African revival shifts east, a report by Deutsche Bank

Africa has been one of the fastest growing regions in the world over the past decade on a half. One popular view is that this is simply a manifestation of the super cycle in commodities and strong demand from China in particular.

A report explains that there are good reasons for this. Firstly, the region is heavily dependent on natural resources and its fastest-growing economies have tended to be the more resource-intensive ones.

Furthermore, the structure of most African economies has also changed little as compared to other regions. Agriculture still accounts for the majority of employment.

On the other hand, poverty rates are falling but only slowly as the benefits of growth have increased, this fluctuation has been disproportionately to the elites.

Critics argue that this is not good news for the region given the transition to slower and less resource-intensive growth in China.

Most countries in Africa are energy importers and will benefit from lower oil prices. Many are also largely producers of soft commodities, which should be less sensitive to the slowdown in capital spending in China. Even among the oil producers, support for reforms that proved elusive when revenues were booming may now be forthcoming.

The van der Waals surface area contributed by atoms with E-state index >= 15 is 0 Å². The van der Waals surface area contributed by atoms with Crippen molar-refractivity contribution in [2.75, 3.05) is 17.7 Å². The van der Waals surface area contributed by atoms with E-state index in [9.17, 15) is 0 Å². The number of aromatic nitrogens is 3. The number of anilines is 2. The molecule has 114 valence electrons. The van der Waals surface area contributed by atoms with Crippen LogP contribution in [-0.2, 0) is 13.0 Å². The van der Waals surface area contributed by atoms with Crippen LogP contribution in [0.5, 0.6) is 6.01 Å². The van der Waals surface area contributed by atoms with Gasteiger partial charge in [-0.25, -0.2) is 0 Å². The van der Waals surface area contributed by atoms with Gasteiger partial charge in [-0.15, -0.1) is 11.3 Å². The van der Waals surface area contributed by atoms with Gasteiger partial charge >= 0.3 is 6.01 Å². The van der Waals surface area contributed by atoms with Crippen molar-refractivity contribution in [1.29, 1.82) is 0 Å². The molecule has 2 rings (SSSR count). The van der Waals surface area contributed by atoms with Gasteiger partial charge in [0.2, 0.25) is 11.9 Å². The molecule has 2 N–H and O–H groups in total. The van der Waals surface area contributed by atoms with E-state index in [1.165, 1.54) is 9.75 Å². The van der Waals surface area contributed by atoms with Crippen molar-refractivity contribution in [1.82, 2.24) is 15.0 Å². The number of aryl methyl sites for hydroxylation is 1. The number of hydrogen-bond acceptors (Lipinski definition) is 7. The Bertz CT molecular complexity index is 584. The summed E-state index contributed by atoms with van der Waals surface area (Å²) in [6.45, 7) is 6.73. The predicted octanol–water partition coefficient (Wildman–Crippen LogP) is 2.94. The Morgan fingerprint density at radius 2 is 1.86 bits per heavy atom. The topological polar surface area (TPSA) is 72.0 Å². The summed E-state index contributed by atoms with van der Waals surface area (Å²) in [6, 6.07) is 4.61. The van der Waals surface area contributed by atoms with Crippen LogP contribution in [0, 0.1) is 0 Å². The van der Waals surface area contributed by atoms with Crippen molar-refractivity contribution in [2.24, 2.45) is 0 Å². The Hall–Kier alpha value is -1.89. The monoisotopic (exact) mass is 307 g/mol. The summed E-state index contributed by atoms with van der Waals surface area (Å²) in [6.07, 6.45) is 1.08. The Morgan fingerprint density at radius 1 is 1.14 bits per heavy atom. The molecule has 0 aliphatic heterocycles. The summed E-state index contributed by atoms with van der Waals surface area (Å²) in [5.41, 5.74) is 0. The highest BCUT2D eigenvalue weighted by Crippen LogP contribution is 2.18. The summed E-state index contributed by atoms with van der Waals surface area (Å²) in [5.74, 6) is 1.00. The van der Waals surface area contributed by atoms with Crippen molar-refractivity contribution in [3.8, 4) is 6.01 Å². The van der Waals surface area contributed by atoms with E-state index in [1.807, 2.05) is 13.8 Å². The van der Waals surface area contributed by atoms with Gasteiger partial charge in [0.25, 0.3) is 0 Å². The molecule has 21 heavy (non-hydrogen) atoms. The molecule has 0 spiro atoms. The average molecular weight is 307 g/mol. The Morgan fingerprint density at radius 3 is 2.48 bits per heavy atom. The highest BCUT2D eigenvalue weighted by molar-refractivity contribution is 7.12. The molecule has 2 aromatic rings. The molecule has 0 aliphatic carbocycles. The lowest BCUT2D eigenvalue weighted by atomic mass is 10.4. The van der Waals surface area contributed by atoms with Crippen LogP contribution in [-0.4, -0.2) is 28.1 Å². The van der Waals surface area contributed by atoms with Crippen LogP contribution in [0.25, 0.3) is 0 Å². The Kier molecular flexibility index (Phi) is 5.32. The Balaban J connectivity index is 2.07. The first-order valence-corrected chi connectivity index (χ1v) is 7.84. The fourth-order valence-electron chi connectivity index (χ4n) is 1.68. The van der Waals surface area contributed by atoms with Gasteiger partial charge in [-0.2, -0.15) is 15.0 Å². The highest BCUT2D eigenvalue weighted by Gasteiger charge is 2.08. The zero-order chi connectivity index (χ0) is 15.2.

Last month’s election of Muhammadu Buhari in Nigeria on a strong anti-corruption platform could prove to be an opportunity.

A report by Burgess and Schaffnit-Chatterjee at Deutsche Bank, the region’s centre of economic gravity will shift towards the less resource-intensive countries of East Africa, including Ethiopia, Kenya, Mozambique, Tanzania, and Uganda. These countries are economically more diverse and beginning to form a relatively large and well-integrated regional market.

Investment flows, including from China, already causing a shift in that direction.

The repost insists that the East African countries stand a better chance of delivering the structural transformation that will be needed to create jobs. This will be critical as half of the one billion new workers set to join the global labor force over the next twenty five years will do so in frontier Africa.


Download a complete report by Deutsche Bank here.

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